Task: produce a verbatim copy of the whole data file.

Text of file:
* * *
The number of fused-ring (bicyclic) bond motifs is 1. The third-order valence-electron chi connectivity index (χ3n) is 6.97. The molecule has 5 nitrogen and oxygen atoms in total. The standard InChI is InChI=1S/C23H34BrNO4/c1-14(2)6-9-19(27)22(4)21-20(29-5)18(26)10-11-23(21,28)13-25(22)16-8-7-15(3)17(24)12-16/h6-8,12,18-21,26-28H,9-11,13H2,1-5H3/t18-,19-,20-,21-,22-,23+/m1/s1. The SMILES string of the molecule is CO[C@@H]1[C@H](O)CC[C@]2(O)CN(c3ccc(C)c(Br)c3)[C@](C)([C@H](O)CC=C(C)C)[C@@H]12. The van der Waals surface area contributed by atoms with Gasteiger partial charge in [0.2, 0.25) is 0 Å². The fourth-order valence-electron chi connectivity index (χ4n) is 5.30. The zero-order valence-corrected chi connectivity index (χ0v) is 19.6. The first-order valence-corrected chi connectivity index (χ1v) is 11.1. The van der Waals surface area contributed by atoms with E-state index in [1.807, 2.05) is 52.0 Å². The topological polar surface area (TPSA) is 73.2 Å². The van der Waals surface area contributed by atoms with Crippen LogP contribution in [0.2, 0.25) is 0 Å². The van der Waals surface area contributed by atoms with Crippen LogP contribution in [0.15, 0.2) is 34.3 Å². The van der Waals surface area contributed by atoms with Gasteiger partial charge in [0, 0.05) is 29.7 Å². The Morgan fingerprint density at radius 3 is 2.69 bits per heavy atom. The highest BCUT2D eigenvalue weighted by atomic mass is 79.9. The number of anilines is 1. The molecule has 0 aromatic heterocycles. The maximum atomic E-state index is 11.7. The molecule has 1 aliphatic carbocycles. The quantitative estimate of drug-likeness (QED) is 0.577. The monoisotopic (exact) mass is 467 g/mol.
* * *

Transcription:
The number of fused-ring (bicyclic) bond motifs is 1. The third-order valence-electron chi connectivity index (χ3n) is 6.97. The molecule has 5 nitrogen and oxygen atoms in total. The standard InChI is InChI=1S/C23H34BrNO4/c1-14(2)6-9-19(27)22(4)21-20(29-5)18(26)10-11-23(21,28)13-25(22)16-8-7-15(3)17(24)12-16/h6-8,12,18-21,26-28H,9-11,13H2,1-5H3/t18-,19-,20-,21-,22-,23+/m1/s1. The SMILES string of the molecule is CO[C@@H]1[C@H](O)CC[C@]2(O)CN(c3ccc(C)c(Br)c3)[C@](C)([C@H](O)CC=C(C)C)[C@@H]12. The van der Waals surface area contributed by atoms with Gasteiger partial charge in [0.2, 0.25) is 0 Å². The fourth-order valence-electron chi connectivity index (χ4n) is 5.30. The zero-order valence-corrected chi connectivity index (χ0v) is 19.6. The first-order valence-corrected chi connectivity index (χ1v) is 11.1. The van der Waals surface area contributed by atoms with E-state index in [1.807, 2.05) is 52.0 Å². The topological polar surface area (TPSA) is 73.2 Å². The van der Waals surface area contributed by atoms with Crippen LogP contribution in [0.2, 0.25) is 0 Å². The van der Waals surface area contributed by atoms with Crippen LogP contribution in [0.15, 0.2) is 34.3 Å². The van der Waals surface area contributed by atoms with Gasteiger partial charge in [0, 0.05) is 29.7 Å². The Morgan fingerprint density at radius 3 is 2.69 bits per heavy atom. The highest BCUT2D eigenvalue weighted by atomic mass is 79.9. The number of anilines is 1. The molecule has 0 aromatic heterocycles. The maximum atomic E-state index is 11.7. The molecule has 1 aliphatic carbocycles. The quantitative estimate of drug-likeness (QED) is 0.577. The monoisotopic (exact) mass is 467 g/mol.